154. There have been 795 running backs who’ve totaled at least 100 touches over the last 10 years. James White‘s 1.53 PPR points per touch ranks fourth. His mark ranks second since 2012, with only Alvin Kamara‘s 1.56 points per touch in 2017 ahead of him.
155. There were three tight ends who ran at least 60 percent of their routes from the slot: Jimmy Graham, Antonio Gates, and Eric Ebron. They were essentially wide receivers. By comparison, George Kittle ran just 33.7 percent of his routes from the slot.
156. There have been 230 wide receivers who’ve seen at least 115 targets in a season over the last 10 years. 56 of those wide receivers have finished outside of the top-22 fantasy receivers, though none of them were from 2018. Jarvis Landry finished as the WR22, the worst finish among the 17 wide receivers who saw at least 115 targets in 2018.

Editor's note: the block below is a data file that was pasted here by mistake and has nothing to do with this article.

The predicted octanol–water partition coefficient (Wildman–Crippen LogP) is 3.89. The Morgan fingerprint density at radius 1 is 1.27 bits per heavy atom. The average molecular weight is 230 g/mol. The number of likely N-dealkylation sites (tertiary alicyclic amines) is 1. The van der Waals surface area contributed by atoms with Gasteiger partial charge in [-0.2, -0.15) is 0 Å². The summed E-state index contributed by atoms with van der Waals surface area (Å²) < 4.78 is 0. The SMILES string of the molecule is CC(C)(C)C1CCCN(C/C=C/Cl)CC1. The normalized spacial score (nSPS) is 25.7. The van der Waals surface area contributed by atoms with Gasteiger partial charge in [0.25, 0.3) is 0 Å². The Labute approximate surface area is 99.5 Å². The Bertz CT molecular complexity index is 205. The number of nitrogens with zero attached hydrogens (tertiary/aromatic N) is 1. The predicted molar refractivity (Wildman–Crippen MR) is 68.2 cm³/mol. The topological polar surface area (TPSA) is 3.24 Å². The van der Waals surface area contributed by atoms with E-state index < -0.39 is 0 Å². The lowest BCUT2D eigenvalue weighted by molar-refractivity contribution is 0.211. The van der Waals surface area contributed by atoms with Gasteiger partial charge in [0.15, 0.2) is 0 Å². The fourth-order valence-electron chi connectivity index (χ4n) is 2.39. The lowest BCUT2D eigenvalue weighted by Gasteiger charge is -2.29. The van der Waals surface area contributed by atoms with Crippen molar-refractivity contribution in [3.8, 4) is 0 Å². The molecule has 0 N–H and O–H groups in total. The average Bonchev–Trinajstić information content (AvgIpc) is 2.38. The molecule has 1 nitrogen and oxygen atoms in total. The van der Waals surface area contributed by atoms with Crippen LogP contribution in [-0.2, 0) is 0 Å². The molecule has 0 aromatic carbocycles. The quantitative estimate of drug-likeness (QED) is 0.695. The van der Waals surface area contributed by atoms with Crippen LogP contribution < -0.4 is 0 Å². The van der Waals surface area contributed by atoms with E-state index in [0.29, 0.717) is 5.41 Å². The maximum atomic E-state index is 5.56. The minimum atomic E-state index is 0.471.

158. Over the last 10 years, there’s been 11 instances where a wide receiver has scored at least 330 PPR points. Four players are on that list twice: Antonio Brown, Calvin Johnson, Brandon Marshall, and DeAndre Hopkins.
159. Tyreek Hill averaged 2.39 PPR points per target in 2018, the second-highest mark in the last 10 years among wide receivers. The closest to him this year was Michael Thomas at 2.15 points per target.
160. There have been 337 wide receivers who’ve seen at least 100 targets over the last 10 years. Michael Crabtree‘s 1.33 PPR points per target in 2018 ranks as the 17th-worst in that time. Nobody else was below 1.46 points per target in 2018.